Annie Hatch, a first-year humanities teacher at Oakland’s Life Academy, offers her reflections about the last-in, first-out layoff system. Her pink slip has yet to be rescinded.
As more and more layoffs are being rescinded, the fury that was driving a lot of healthy debate has seemed to subside. When the district initially announced that over 500 teachers in Oakland would be receiving pink slips, I heard a lot of people arguing that the district should rescind them all—that no teacher ever deserves a pink slip. But, the unavoidable reality is that some teachers will be laid off—this year, and in the future. And while this remains the case, we desperately need to rethink the seniority system.
Like a fine wine, I believe a good teacher gets better with age. There is a steep learning curve when it comes to the craft of teaching, and, I won’t lie, I am looking forward to not being a first-year teacher. Throughout the course of this first year, I have seen my classroom management skills improve exponentially. I can plan a lesson in half the time it took me in September. I am more efficient, more capable, more confident. I am better at prioritizing what matters, strategizing intervention, managing group work, and finding the essential question I’m hoping to teach through each lesson.
My more experienced colleagues are incredible and I feel so lucky to be able to draw on their professional expertise. I often consult them on issues I am having in the classroom and I am so thankful to be able to tap into their wisdom.
But to assume that ALL teachers improve with time is a dangerous fallacy. Continue Reading →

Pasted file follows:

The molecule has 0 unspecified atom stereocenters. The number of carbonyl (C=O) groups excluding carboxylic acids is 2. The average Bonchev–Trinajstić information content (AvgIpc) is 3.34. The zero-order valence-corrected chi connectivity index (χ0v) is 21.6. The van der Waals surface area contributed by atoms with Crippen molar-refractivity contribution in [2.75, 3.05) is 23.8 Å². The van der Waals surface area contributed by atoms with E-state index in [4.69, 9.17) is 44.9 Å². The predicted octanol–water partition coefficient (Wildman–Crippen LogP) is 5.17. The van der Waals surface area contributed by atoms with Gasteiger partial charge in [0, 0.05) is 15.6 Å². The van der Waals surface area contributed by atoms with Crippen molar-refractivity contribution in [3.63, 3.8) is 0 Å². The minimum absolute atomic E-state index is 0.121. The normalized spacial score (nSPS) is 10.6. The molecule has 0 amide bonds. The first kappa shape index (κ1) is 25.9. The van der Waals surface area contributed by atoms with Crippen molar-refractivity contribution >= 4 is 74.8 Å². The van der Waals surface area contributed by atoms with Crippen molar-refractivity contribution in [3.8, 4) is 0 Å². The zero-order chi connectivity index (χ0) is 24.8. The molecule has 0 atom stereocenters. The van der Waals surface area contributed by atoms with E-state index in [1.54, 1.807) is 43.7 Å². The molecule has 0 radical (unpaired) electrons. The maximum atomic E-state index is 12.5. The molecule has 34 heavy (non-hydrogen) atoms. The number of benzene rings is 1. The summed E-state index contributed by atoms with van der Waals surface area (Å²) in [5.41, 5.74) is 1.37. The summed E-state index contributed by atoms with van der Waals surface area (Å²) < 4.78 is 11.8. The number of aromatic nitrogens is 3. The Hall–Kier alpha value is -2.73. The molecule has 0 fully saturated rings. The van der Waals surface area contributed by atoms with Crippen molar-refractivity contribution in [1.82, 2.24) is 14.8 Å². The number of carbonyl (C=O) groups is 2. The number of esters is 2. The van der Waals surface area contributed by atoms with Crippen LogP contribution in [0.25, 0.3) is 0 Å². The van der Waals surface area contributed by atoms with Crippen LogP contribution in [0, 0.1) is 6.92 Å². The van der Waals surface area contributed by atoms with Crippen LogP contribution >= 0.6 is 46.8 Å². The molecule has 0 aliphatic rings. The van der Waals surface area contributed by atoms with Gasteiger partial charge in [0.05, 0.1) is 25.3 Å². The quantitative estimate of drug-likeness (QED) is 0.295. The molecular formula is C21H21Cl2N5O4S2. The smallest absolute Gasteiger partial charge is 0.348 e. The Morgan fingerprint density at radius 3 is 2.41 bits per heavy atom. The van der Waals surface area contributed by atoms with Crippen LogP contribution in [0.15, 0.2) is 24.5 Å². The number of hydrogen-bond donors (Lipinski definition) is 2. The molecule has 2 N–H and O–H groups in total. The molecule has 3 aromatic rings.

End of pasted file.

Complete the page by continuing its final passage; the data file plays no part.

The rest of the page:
Oakland teachers, counselors, principals and other credentialed school-based staff: Friday is the deadline for completing an anonymous online survey about what it’s like to work at each school in the district.
How much time do you spend on various tasks during the school day? Outside of the regular school day? Are efforts made at your school to minimize interruptions, or routine paperwork? How much time do you have to collaborate with other teachers?
The results will be published online, by school, in June — that is, as long as the response rate is at least 50 percent for a given school. If not, those schools will be omitted from the results. Continue Reading →
Four of the top debaters from the Bay Area Urban Debate League went head-to-head with some of the best in the nation in New York City last month. The league’s coaches sent me the below news release about the experience. My favorite quote was from Skyline student Zach Seidl: “Getting absolutely destroyed by an opponent was actually the high point of the trip for me.”
Four Oakland public high school debaters representing the Bay Area Urban Debate League returned from the Big Apple with a renewed belief in themselves and the power of debate to carry them forward in life.
“It changed the way I see myself, because I saw how far I have gotten and how much I have improved,” said Diego Garcia, a sophomore at Media Academy on the Fremont High campus Continue Reading →
More bad news for Oakland’s public schools and the people who work in them: At least 150 clerks, school security officers, technicians and other support staff could soon lose their jobs.
A resolution detailing the layoff of school support staff was added to the agenda of a 6 p.m. special school board meeting (originally about Race to the Top grant applications for two middle schools: ROOTS and Alliance Academy) tonight at ROOTS International, a middle school on the Havenscourt campus.
Social studies classrooms were abuzz today with debate and analysis of Osama bin Laden’s death. (See Tribune story here.)
Some teachers asked students to compare media coverage of the development. Others supplied basic facts about the raid and the broader conflict with terrorist groups such as al-Qaida. They touched on a wide range of issues, among them: patriotism, war, sovereignty, the celebration of death, politics, justice and vengeance.
Brian Rodriguez, an AP history teacher at Encinal High School in Alameda, wrote this to me, in an email: Continue Reading →